My buddy was one of the highest rated techs in the Lincoln-Mercury Dealer world here in Southern NJ and we worked back and forth for many years. The Mark VII was an electrical nightmare from the jump, which includes the suspension. The ride when new was "luxury solid" and performance was really good too, but the warranty problems and related stories were some of the worst I have ever heard. I am sure any Lincoln-Mercury factory trained tech from that era could confirm that. Remember that electronics at the time were generally very rudimentary and even undependable with many production cars.
I purchased a 1983 Ford Thunderbird Turbo Coupe brand new after my also new 1983 Toyota Celica GTS was stolen off the street in NY. I paid about 12-13 thousand new, as I recall, after getting around 10 from insurance on the Toyota, which was a great car with 22RE 4 cylinder, 5 speed manual, nice seats and independent rear suspension. The T-bird was a little bigger and pretty nice, too, despite the Turbo Pinto engine, heavier 5 speed and solid rear axle. The only problem I had with the Ford was the famous Ignition module breakdown/no start at 3 AM, along with two other different Fords with the same issue years later. I think, if I remember correctly, it was also one of the first to use EFI by Ford, which had some problems with detonation on a previous Mustang design, and we take for granted now. I sold the car to a former co-worker in '88/'89 for less than half what I paid, but last I talked to the guy, the car had 200 thousand miles on it and was still going strong. Also, Ford marketing took full advantage of the aero tweaks that gained a competitive edge in NASCAR by Bill Elliott and others with the win on Sunday, sell on Monday mantra, in the tradition of US automakers...even Toyota got in on it now.
I have owned 2 Lexus SC300's and have found them to be the best built personal luxury coupes with just the right blend of power, handling and tech to satisfy the most discerning auto enthusiast.
some oldies but goodies. I all ways hear 'em say the "80s malaise" but these prove 'not so'. Mine would be the '83/6 LTD/Marquis wagons. Even down sized that's what I seek as this column also had a 'daily driver' heading. I see 'em but no sales.
We own the Lincoln Town Car, one of the best and longest lasting cars ever made, love that all stainless steel exhaust and other, timeless thru' the ages. Panther one of the best platforms ever.
Yes the examples shown are nice, and yes they reman stylish and priced right. However let us not lose sight that these are 20+ year old cars, and unless you happened across a low mileage barn find, they will be worn out. That means $$$ just to make them road worthy and safe (not counting cosmetics). That $5,000.00 Lincoln all of a sudden could easily double with necessary items such as brakes, suspension, engine work, etc.
I had a silver 1990 LSC and very much enjoyed all aspects of it. Tight, responsive very comfortable car. I thought it was a great compromise for the Mustang GT owner looking to buy a luxury car but not quite ready for their “fathers Eldorado”.
The picture that you have of the Buick Riviera is not a T-Type. The picture is of a limited amount of Riviera's that were modified by American Sun Roof and then leased back to Buick for resale. This car sold for nearly $28,000 in 1982.
The Mark VII was loaded with Heavy. The air suspensions were constant leakers. The BMW turbo L6 was a cylinder head snapping joke right out of the factory. The Turbo Coup Bird's 2.3 were a constant over heating night mare. The 2.3 were incapable of handling turbo charging and the Merkur XR4TI were not much better. There were coil spring conversion kits for the Lincolns a few years after owners found out about the small fortune for air spring replacements they'd be hammered for. Those suspension systems were awful and the coil spring conversions should have been standard at the factory and air suspensions shelved.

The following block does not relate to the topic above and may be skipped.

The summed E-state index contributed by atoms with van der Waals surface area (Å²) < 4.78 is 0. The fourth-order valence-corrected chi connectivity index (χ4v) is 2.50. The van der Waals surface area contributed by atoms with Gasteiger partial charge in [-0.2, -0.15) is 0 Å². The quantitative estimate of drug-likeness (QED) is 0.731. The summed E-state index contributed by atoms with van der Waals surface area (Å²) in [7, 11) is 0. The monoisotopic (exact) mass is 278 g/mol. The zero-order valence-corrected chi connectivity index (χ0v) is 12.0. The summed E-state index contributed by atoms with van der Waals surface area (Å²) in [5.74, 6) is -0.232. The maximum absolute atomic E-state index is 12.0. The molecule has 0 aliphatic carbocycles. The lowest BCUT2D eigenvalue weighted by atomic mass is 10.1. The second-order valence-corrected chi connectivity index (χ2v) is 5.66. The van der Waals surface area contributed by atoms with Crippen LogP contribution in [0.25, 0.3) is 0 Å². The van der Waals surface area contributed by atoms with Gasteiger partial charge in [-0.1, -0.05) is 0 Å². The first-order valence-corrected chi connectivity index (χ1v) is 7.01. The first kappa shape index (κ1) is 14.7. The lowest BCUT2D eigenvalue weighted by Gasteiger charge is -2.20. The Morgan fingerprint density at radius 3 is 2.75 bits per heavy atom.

My 1985 Turbo Coupe Thunderbird was one of the best cars I ever owned. Stir for the right gear, let go of the clutch, and heroic acceleration was only a right foot application away. And, with relatively light weight four cylinder turbo in the front, lateral acceleration was very happy. As I said, one of the best cars I ever owned.
I have driven all four of these cars and can heartily recommend them all. They represent some of the better options from the "malaise" era, albeit with a greater emphasis on comfort rather than sport.
If you’re going to throw FWD in there, might as well include the 97-02 Grand Prix GTP coupe. Fast, luxurious, and sharply styled. Plus with a few minor bolt ons, they were VERY fast. All while enjoying heated leather seat comfort and watching the heads up display.
I’d have to differ with you on the T-bird article. T-birds actually outsold the Corvette in the early years but Ford went the personal luxury route (imagine if they hadn’t what the ‘Bird might be today, think GT) instead and let the Corvette become The American sports car.
I'm a die-hard Corvette fan, but it's hard to substantiate the statement that the T-Bird: "failed to dethrone the Corvette as America’s sports car."
From its introduction in 1953, to the demise of the two-seat T-Bird in 1957, Chevy managed to sell only 14,466 'Vettes--a five-year sales slug. Ford, on the other hand, rolled out 53,166 'Birds--almost 4 times the Chevy's total production and sales--and did it in only three years.
For my part, I never understood why Ford gave up the two-seater market it had all but completely taken from Chevrolet. Had Ford answered the killer '57 'fuelie 'Vette with a similarly spec'd drive train/chassis, a prettier bodied car, and a trip to the track, it might have maintained it's quadruple sales lead--maybe even been a player to this day.